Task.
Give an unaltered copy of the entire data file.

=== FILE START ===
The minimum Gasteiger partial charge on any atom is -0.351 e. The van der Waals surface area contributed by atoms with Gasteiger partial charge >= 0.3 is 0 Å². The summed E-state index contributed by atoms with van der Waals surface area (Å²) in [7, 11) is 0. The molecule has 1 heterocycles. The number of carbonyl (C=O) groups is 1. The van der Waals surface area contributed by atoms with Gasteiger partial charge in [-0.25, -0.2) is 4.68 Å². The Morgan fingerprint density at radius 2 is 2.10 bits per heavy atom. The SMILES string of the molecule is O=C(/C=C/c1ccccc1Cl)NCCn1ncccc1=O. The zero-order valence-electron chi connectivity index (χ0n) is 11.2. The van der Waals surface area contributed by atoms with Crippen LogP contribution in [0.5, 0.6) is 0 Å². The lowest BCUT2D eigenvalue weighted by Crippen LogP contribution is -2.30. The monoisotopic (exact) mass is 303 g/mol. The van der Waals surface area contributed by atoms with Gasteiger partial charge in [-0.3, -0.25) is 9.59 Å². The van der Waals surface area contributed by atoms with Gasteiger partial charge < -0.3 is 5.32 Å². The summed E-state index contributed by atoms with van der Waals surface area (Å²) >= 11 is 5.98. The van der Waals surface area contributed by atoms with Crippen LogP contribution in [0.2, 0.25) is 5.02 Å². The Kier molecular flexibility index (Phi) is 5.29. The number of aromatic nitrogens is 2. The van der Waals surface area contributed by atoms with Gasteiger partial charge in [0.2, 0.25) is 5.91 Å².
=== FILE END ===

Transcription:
The minimum Gasteiger partial charge on any atom is -0.351 e. The van der Waals surface area contributed by atoms with Gasteiger partial charge >= 0.3 is 0 Å². The summed E-state index contributed by atoms with van der Waals surface area (Å²) in [7, 11) is 0. The molecule has 1 heterocycles. The number of carbonyl (C=O) groups is 1. The van der Waals surface area contributed by atoms with Gasteiger partial charge in [-0.25, -0.2) is 4.68 Å². The Morgan fingerprint density at radius 2 is 2.10 bits per heavy atom. The SMILES string of the molecule is O=C(/C=C/c1ccccc1Cl)NCCn1ncccc1=O. The zero-order valence-electron chi connectivity index (χ0n) is 11.2. The van der Waals surface area contributed by atoms with Crippen LogP contribution in [0.5, 0.6) is 0 Å². The lowest BCUT2D eigenvalue weighted by Crippen LogP contribution is -2.30. The monoisotopic (exact) mass is 303 g/mol. The van der Waals surface area contributed by atoms with Gasteiger partial charge in [-0.3, -0.25) is 9.59 Å². The van der Waals surface area contributed by atoms with Gasteiger partial charge < -0.3 is 5.32 Å². The summed E-state index contributed by atoms with van der Waals surface area (Å²) >= 11 is 5.98. The van der Waals surface area contributed by atoms with Crippen LogP contribution in [0.2, 0.25) is 5.02 Å². The Kier molecular flexibility index (Phi) is 5.29. The number of aromatic nitrogens is 2. The van der Waals surface area contributed by atoms with Gasteiger partial charge in [0.2, 0.25) is 5.91 Å².